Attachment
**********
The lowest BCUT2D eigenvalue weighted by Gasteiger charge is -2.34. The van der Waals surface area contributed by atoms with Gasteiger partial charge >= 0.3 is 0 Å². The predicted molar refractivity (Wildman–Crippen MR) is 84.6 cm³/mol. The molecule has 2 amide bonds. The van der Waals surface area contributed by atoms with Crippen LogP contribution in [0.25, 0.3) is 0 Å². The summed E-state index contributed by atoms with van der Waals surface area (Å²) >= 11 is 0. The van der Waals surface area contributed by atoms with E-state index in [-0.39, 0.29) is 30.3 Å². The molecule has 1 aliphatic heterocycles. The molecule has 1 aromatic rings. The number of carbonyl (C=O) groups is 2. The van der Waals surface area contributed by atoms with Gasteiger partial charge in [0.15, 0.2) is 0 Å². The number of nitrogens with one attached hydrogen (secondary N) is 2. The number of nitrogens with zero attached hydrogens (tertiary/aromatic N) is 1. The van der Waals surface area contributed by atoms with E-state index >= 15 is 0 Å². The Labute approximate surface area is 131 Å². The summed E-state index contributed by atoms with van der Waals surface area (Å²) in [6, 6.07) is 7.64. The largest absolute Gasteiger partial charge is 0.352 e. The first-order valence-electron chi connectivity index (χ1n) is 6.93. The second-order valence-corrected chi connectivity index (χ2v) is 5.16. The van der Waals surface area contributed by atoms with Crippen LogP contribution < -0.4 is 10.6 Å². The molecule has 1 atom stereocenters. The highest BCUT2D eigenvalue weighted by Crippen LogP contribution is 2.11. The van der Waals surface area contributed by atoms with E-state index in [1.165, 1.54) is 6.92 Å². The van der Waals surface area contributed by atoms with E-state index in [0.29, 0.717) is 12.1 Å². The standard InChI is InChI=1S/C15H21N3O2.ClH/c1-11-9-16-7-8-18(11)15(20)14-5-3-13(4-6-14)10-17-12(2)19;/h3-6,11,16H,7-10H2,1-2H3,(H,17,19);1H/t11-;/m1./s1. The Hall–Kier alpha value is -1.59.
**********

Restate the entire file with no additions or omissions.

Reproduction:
The lowest BCUT2D eigenvalue weighted by Gasteiger charge is -2.34. The van der Waals surface area contributed by atoms with Gasteiger partial charge >= 0.3 is 0 Å². The predicted molar refractivity (Wildman–Crippen MR) is 84.6 cm³/mol. The molecule has 2 amide bonds. The van der Waals surface area contributed by atoms with Crippen LogP contribution in [0.25, 0.3) is 0 Å². The summed E-state index contributed by atoms with van der Waals surface area (Å²) >= 11 is 0. The van der Waals surface area contributed by atoms with E-state index in [-0.39, 0.29) is 30.3 Å². The molecule has 1 aliphatic heterocycles. The molecule has 1 aromatic rings. The number of carbonyl (C=O) groups is 2. The van der Waals surface area contributed by atoms with Gasteiger partial charge in [0.15, 0.2) is 0 Å². The number of nitrogens with one attached hydrogen (secondary N) is 2. The number of nitrogens with zero attached hydrogens (tertiary/aromatic N) is 1. The van der Waals surface area contributed by atoms with E-state index >= 15 is 0 Å². The Labute approximate surface area is 131 Å². The summed E-state index contributed by atoms with van der Waals surface area (Å²) in [6, 6.07) is 7.64. The largest absolute Gasteiger partial charge is 0.352 e. The first-order valence-electron chi connectivity index (χ1n) is 6.93. The second-order valence-corrected chi connectivity index (χ2v) is 5.16. The van der Waals surface area contributed by atoms with Crippen LogP contribution < -0.4 is 10.6 Å². The molecule has 1 atom stereocenters. The highest BCUT2D eigenvalue weighted by Crippen LogP contribution is 2.11. The van der Waals surface area contributed by atoms with E-state index in [1.165, 1.54) is 6.92 Å². The van der Waals surface area contributed by atoms with E-state index in [0.29, 0.717) is 12.1 Å². The standard InChI is InChI=1S/C15H21N3O2.ClH/c1-11-9-16-7-8-18(11)15(20)14-5-3-13(4-6-14)10-17-12(2)19;/h3-6,11,16H,7-10H2,1-2H3,(H,17,19);1H/t11-;/m1./s1. The Hall–Kier alpha value is -1.59.